Ella Jane Fitzgerald (April 25, 1917 – June 15, 1996), also known as the "First Lady of Song", "Queen of Jazz", and "Lady Ella", was an American jazz and song vocalist. With a vocal range spanning three octaves (D♭3 to D♭6), she was noted for her purity of tone, impeccable diction, phrasing and intonation, and a "horn-like" improvisational ability, particularly in her scat singing. Fitzgerald was a notable interpreter of the Great American Songbook. Over the course of her 59-year recording career, she was the winner of 13 Grammy Awards and was awarded the National Medal of Arts by Ronald Reagan and thePresidential Medal of Freedom by George H. W. Bush.Fitzgerald was born in Newport News, Virginia, the child of a common-law marriage between William and Temperance "Tempie" Fitzgerald. The pair separated soon after her birth, and Ella and her mother went to Yonkers, New York, where they eventually moved in with Tempie's longtime boyfriend, Joseph Da Silva. Fitzgerald's half-sister, Frances Da Silva, was born in 1923. She and her family were Methodists and were active in the Bethany African Methodist Episcopal Church, and she regularly attended worship services, Bible study, and Sunday School.In her youth, Fitzgerald wanted to be a dancer, although she loved listening to jazz recordings by Louis Armstrong, Bing Crosby and The Boswell Sisters. She idolized the lead singer Connee Boswell, later saying, "My mother brought home one of her records, and I fell in love with it....I tried so hard to sound just like her.In 1932, her mother died from a heart attack. Following this trauma, Fitzgerald's grades dropped dramatically, and she frequently skipped school. Abused by her stepfather, she was first taken in by an aunt and, at one point, worked as a lookout at a bordello and also with a Mafia-affiliated numbers runner. When the authorities caught up with her, she was first placed in the Colored Orphan Asylum in Riverdale, the Bronx. However, when the orphanage proved too crowded, she was moved to the New York Training School for Girls in Hudson, New York, a state reformatory. Eventually she escaped and for a time was homeless.She made her singing debut at 17 on November 21, 1934, at the Apollo Theater in Harlem, New York. She pulled in a weekly audience at the Apollo and won the opportunity to compete in one of the earliest of its famous "Amateur Nights". She had originally intended to go on stage and dance, but, intimidated by the Edwards Sisters, a local dance duo, she opted to sing instead in the style of Connee Boswell. She sang Boswell's "Judy" and "The Object of My Affection," a song recorded by the Boswell Sisters, and won the first prize of US$25.00.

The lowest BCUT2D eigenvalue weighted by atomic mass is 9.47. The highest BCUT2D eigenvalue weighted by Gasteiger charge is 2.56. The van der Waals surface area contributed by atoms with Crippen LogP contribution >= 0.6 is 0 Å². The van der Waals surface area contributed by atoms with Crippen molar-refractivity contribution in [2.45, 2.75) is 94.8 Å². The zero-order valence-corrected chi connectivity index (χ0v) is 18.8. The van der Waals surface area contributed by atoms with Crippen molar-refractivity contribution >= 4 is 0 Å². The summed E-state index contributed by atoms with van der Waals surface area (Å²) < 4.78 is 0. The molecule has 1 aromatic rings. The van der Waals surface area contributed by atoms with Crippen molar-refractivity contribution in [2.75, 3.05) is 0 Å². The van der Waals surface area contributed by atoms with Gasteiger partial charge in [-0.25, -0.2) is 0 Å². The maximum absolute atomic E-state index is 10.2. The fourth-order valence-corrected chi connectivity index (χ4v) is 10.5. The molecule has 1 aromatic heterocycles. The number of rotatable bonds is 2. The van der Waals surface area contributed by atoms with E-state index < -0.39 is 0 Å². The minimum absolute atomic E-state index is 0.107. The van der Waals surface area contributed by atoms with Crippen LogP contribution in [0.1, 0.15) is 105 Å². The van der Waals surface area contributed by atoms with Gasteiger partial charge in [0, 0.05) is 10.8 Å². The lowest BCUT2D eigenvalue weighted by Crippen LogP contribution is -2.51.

LEGENDARY RADIO BROADCASTS: 2 CD This is the second volume in our new series of famous radio broadcasts – more ?ne artists to follow a.o.: Ella Fitzgerald, Mildred Bailey, Fats Waller, Cab Calloway etc. It was in the 30ies and 40ieswhen the radio was the most important media before television took over. There were many different radio broadcasts all over USA. Live programs from different concerts and studio recordings. Count Basie had nightly broadcasts from Reno Club in Kansas City. When John Hammond heard a broadcast he went to Kansas City to hear the band in person. He then decided to bring it to New York City where they opened at the Roseland. To be regular featured on the radio was the best promotion an artist could get. Storyville has found many ?ne radio programs with various artists that will be released in the Legendary Radio Broadcasts series. ELLA FITZGERALD Ella Fitzgerald was 21 when she became the leader of “the Chick Webb Orchestra” when Chick Webb died June 16, 1939. After a few months it became “Ella Fitzgerald and her Famous Orchestra”. The orchestra lasted until July 1941 when she went out as a single. There are two Radio Broadcasts on this CD recorded January 22 & 25, 1940 in New York City. The orchestra was a 14-man band with many good musicians like Taft Jordan, Sandy Williams, Hilton Jefferson and Ram Ramirez to mention a few. Ella is singing A-Tisket, A-Tasket, Tain’t What You Do, What’s The Matter With Me, I Want The Waiter, A Lover Is Blue, This Changing World, Oh, Johnny Oh!, Thank Your Stars, and Vagabond Dreams. Taft Jordan is vocalist on Confessin’ and the remaining titles are instrumentals. MILDRED BAILEY There are three Radio Broadcasts on the Mildred Bailey CD recorded January 5, 19 and 26, 1945 in CBS Studios, New York. Mildred Bailey was accompanied by the Paul Bacon Orchestra. Her radio series was a consistent platform for top jazz players. Charlie Shavers plays a fairly dazzling “Summertime” with the Paul Baron Orchestra and Trummy Young also steps out from the band for a guest feature: “Trummin’ On A Riff.” Tommy Dorsey “Smoke Gets In Your Eyes.” Earl Hines does his famous “Boogie Woogie On The St. Blues” and Cozy Cole spreads out on “Stompin’ At The Savoy.” Moreover , each show cleared generous space for the small house band of Teddy Wilson, Charlie Shavers, Red Norvo,Remo Palmieri, Albert Hall and Specs Powell.